Google Finally Settles ‘Safarigate’ Tracking Controversy With 37 States



The fines just keep mounting for Google. In the wake of last year’s Safarigate, in which Google was revealed to be tracking millions of iOS & Mac Safari users against their knowledge, Google first agreed to pay a $22.5 million fine to the FTC, the largest such fine in history. But it’s not stopping there, with Google now agreeing to pay $17 million to settle the issue with 37 states.

Early last year, the Wall Street Journal broke a stor, showing how Google had been exploiting a loophole in the way Safari blocked cookies to bypass the privacy settings of millions of iPhone, iPad and Mac owners.

Here’s how it worked. In Safari on the Mac or iPhone, there is an option to always block cookies from third parties and advertisers, but Apple makes an exception on pages where a user has interacted with it in some way: by, say, filling out a form.What Google did was make sure that any time someone did a Google search or accessed one of their pages, Safari would automatically send an invisible form to Google, which would then allow them to install a tracking cookie on any iOS device or Mac even against that user’s explicit privacy settings. And once that initial cookie got installed, things snowballed, because a glitch in Safari then allowed an unlimited number of subsequent cookies to be added.

It was shady, and not only did the FTC get angry, but the vast majority of U.S. states pursued their own case against Google. Those states were Alabama, Arizona, Arkansas, California, Connecticut, District of Columbia, Florida, Illinois, Indiana, Iowa, Kansas, Kentucky, Maine, Maryland, Massachusetts, Michigan, Minnesota, Mississippi, Nebraska, Nevada, New Jersey, New Mexico, North Carolina, North Dakota, Oklahoma, Ohio, Oregon, Pennsylvania, Rhode Island, South Carolina, South Dakota, Tennessee, Texas, Vermont, Virginia, Washington and Wisconsin.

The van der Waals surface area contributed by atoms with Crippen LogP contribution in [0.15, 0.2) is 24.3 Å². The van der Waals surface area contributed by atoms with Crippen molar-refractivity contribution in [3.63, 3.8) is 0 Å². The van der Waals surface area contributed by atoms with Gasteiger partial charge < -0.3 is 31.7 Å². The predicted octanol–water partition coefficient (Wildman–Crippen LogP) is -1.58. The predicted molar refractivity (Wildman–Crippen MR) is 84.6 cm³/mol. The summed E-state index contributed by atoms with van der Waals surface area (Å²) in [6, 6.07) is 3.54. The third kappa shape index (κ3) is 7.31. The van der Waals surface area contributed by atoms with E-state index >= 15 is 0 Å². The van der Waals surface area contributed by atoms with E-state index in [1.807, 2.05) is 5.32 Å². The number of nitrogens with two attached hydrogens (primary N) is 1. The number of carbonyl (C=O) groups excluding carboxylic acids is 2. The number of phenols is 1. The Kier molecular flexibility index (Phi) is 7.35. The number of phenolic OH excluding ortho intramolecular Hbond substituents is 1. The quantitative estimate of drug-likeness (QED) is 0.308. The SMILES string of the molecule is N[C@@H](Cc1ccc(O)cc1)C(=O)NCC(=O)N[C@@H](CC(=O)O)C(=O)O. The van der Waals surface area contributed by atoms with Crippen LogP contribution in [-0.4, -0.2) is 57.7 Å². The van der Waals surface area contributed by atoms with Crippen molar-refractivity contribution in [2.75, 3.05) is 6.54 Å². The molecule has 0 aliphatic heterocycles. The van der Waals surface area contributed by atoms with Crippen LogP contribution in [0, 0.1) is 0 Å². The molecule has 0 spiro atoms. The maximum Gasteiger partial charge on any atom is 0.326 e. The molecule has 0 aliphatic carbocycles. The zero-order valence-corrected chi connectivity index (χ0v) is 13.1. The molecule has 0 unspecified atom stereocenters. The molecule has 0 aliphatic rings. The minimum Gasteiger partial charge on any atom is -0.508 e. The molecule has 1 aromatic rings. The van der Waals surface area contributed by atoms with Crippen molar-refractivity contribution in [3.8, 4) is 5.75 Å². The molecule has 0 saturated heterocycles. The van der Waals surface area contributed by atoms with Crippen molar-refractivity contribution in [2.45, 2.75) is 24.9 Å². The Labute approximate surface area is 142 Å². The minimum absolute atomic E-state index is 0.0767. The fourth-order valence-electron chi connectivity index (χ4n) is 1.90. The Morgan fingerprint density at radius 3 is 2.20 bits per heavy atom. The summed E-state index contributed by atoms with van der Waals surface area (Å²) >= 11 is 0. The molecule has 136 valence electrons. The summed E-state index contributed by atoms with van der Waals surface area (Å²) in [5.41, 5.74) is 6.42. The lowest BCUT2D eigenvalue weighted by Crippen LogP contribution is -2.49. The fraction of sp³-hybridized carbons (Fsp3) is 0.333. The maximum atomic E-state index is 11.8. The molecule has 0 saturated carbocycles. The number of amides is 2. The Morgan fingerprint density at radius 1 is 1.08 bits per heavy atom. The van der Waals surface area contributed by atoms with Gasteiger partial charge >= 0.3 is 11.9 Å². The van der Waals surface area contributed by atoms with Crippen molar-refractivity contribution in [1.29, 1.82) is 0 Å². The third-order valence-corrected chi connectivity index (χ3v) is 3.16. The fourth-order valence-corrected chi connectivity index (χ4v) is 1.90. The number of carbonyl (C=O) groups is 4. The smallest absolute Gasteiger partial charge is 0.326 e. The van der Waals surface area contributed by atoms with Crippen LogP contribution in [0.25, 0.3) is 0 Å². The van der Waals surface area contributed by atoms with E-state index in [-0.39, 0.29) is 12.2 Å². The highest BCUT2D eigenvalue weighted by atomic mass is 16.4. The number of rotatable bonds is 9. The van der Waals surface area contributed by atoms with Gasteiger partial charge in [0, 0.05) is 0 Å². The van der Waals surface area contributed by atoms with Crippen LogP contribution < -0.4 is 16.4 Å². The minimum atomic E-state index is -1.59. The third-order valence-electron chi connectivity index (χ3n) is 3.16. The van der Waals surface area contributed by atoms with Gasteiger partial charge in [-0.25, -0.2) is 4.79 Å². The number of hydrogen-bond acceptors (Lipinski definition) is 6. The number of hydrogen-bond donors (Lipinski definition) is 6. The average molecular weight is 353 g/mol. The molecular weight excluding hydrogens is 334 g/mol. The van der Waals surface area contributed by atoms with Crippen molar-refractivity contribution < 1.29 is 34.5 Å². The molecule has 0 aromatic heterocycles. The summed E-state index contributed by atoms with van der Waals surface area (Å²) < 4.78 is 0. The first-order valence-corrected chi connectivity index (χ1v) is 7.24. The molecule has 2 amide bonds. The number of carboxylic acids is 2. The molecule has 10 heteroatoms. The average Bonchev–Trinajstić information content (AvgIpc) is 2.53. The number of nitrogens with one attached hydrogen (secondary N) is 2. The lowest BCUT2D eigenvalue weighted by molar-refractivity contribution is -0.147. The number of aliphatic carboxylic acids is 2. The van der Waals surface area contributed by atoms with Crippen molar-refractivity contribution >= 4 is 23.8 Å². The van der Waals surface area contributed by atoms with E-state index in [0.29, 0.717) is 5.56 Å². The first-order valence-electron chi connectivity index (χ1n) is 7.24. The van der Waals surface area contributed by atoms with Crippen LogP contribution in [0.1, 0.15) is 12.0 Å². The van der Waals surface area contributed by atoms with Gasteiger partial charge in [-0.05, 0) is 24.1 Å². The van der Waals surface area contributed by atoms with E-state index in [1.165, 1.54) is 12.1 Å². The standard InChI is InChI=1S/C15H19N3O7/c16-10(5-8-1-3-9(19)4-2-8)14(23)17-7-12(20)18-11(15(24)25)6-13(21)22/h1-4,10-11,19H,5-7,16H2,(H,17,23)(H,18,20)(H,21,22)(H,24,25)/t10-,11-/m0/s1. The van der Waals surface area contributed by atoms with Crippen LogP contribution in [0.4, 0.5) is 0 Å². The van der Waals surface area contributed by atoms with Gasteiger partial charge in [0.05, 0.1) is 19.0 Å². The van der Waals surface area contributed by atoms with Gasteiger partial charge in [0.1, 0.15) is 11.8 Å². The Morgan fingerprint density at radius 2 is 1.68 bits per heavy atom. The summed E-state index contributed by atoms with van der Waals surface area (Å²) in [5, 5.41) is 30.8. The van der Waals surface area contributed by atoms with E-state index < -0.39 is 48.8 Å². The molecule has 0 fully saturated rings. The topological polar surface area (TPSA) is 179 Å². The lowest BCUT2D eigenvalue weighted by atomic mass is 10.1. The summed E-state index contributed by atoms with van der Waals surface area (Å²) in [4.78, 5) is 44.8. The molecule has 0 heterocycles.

Google is now paying $17 million to settle the issue. Google says they are pleased to put the issue behind them. “We work hard to get privacy right at Google and have taken steps to remove the ad cookies, which collected no personal information, from Apple’s browsers,” a spokeswoman said by email.

Of course they’re pleased. They got away with paying less than $500,000 in damages on a state-by-state basis in the end, and as John Gruber points out, Google will earn that revenue back in less than two hours.

Source: Macworld


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